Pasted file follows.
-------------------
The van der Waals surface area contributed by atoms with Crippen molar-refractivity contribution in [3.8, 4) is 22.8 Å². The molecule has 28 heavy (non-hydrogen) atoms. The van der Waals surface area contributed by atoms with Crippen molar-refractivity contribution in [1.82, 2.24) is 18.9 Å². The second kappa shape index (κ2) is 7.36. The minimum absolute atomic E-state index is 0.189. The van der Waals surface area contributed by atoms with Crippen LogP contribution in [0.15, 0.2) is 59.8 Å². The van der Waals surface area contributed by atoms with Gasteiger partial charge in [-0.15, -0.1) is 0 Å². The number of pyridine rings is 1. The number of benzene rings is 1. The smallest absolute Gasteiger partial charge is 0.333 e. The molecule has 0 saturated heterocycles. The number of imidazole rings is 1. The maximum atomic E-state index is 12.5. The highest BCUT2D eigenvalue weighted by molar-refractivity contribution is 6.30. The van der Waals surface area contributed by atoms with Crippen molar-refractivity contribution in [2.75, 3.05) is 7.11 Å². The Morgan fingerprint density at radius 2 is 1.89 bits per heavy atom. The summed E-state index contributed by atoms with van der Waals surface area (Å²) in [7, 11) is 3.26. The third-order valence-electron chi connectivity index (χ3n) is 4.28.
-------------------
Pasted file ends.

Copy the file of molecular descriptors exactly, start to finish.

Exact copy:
The van der Waals surface area contributed by atoms with Crippen molar-refractivity contribution in [3.8, 4) is 22.8 Å². The molecule has 28 heavy (non-hydrogen) atoms. The van der Waals surface area contributed by atoms with Crippen molar-refractivity contribution in [1.82, 2.24) is 18.9 Å². The second kappa shape index (κ2) is 7.36. The minimum absolute atomic E-state index is 0.189. The van der Waals surface area contributed by atoms with Crippen LogP contribution in [0.15, 0.2) is 59.8 Å². The van der Waals surface area contributed by atoms with Gasteiger partial charge in [-0.15, -0.1) is 0 Å². The number of pyridine rings is 1. The number of benzene rings is 1. The smallest absolute Gasteiger partial charge is 0.333 e. The molecule has 0 saturated heterocycles. The number of imidazole rings is 1. The maximum atomic E-state index is 12.5. The highest BCUT2D eigenvalue weighted by molar-refractivity contribution is 6.30. The van der Waals surface area contributed by atoms with Crippen molar-refractivity contribution in [2.75, 3.05) is 7.11 Å². The Morgan fingerprint density at radius 2 is 1.89 bits per heavy atom. The summed E-state index contributed by atoms with van der Waals surface area (Å²) in [7, 11) is 3.26. The third-order valence-electron chi connectivity index (χ3n) is 4.28.